During 2023, we saw a surge in transaction participants utilising pre-delivery payment ("PDP") financing, with newer players using PDP structures as their entry point into the industry. These structures often see utilisation of Cayman Islands or Irish special purpose vehicles (particularly those structured as orphan entities) which adds benefits in terms of bankruptcy remoteness given the clawback risk that can otherwise arise in an insolvency scenario. We continue to see a significant number of PDP transactions and investor interest in these structures. 


A Return to Supported Financing Transactions


Export credit agency (ECA)-supported financing has started making a comeback. The ECAs will likely be needed in the coming years to bridge any funding gaps, although the sentiment remains that the ECAs are lenders of last resort given a perceived lack of flexibility in their transaction structures and documentation.


Strong Demand for Aviation CSX Listings


In 2023, there was a further increase in aviation transactions with requirements for listing notes and other securities on the Cayman Islands Stock Exchange ("CSX"). Even where the issuer vehicles are not incorporated in the Cayman Islands, many of them are taking advantage of the flexible and user-friendly listing regime of the CSX to list the notes and other securities. The process is speedy and cost-efficient as compared with other international exchanges.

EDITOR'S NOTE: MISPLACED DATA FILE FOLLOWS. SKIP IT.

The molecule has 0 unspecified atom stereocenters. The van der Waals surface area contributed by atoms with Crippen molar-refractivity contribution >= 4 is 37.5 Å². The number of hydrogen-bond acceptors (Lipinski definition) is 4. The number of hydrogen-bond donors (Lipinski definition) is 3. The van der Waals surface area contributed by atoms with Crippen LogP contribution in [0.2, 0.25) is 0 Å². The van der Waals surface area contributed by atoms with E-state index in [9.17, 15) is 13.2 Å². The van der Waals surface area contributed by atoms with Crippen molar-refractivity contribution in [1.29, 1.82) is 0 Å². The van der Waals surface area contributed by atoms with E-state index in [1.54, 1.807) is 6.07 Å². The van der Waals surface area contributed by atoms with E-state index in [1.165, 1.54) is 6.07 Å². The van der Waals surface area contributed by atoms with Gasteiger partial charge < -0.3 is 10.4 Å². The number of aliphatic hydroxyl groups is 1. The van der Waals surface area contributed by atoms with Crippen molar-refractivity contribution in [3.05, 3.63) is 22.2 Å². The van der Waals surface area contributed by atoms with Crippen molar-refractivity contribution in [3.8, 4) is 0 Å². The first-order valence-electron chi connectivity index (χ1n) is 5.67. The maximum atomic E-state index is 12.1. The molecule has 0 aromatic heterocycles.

Use of Cayman Islands Aircraft Register for Temporary Registration of Aircraft


During 2023, there was strong interest from transaction participants in the temporary registration of aircraft on the aircraft register maintained by the Civil Aviation Authority of the Cayman Islands ("CAACI"). The CAACI facilitates temporary registration of aircraft between leases or for remarketing or repossession reasons until the aircraft can be transitioned to the next phase of its useful life, whether sale, lease, remarketing or otherwise. 


Continued Lessor M&A Activity


One of the key trends in aircraft leasing that emerged during and after the pandemic was an upsurge in merger and acquisition activity within the industry.  The most noteworthy was AerCaps's acquisition of GECAS in 2021. This has been followed by a number of other significant transactions, including the SMBC Aviation Capital / Goshawk and the Carlyle Aviation Partners / AMCK consolidations, Aergo's acquisition of Seraph Aviation, and AviLease's acquisition of Standard Chartered's aircraft leasing business, among others. Driven by several factors, including aircraft under-supply issues and a desire to increase market share to maximise efficiencies, some lessors have focussed on M&A opportunities as a means of increasing scale quickly and we expect further activity in this area during 2024.